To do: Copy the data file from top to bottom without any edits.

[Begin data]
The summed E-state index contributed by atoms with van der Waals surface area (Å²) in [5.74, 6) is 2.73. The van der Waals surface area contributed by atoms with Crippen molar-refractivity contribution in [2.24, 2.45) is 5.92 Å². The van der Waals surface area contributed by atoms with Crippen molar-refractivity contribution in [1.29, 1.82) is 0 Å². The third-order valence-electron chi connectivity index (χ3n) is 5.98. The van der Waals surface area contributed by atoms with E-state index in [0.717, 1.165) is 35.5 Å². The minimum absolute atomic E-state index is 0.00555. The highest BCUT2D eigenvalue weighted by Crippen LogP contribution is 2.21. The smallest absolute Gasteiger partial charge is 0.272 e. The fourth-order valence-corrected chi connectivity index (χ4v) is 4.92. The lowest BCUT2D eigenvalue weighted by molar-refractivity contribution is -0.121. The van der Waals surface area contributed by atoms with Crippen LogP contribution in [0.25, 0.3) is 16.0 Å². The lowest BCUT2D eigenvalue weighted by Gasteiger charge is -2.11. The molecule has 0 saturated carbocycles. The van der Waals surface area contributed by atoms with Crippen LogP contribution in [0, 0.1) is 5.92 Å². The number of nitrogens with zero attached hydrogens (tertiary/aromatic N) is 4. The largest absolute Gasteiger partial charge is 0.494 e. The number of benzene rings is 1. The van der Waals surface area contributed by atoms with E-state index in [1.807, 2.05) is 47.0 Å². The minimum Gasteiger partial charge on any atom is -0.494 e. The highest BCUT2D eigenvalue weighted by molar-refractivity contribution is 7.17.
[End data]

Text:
The summed E-state index contributed by atoms with van der Waals surface area (Å²) in [5.74, 6) is 2.73. The van der Waals surface area contributed by atoms with Crippen molar-refractivity contribution in [2.24, 2.45) is 5.92 Å². The van der Waals surface area contributed by atoms with Crippen molar-refractivity contribution in [1.29, 1.82) is 0 Å². The third-order valence-electron chi connectivity index (χ3n) is 5.98. The van der Waals surface area contributed by atoms with E-state index in [0.717, 1.165) is 35.5 Å². The minimum absolute atomic E-state index is 0.00555. The highest BCUT2D eigenvalue weighted by Crippen LogP contribution is 2.21. The smallest absolute Gasteiger partial charge is 0.272 e. The fourth-order valence-corrected chi connectivity index (χ4v) is 4.92. The lowest BCUT2D eigenvalue weighted by molar-refractivity contribution is -0.121. The van der Waals surface area contributed by atoms with Crippen LogP contribution in [0.25, 0.3) is 16.0 Å². The lowest BCUT2D eigenvalue weighted by Gasteiger charge is -2.11. The molecule has 0 saturated carbocycles. The van der Waals surface area contributed by atoms with Crippen LogP contribution in [0, 0.1) is 5.92 Å². The number of nitrogens with zero attached hydrogens (tertiary/aromatic N) is 4. The largest absolute Gasteiger partial charge is 0.494 e. The number of benzene rings is 1. The van der Waals surface area contributed by atoms with E-state index in [1.807, 2.05) is 47.0 Å². The minimum Gasteiger partial charge on any atom is -0.494 e. The highest BCUT2D eigenvalue weighted by molar-refractivity contribution is 7.17.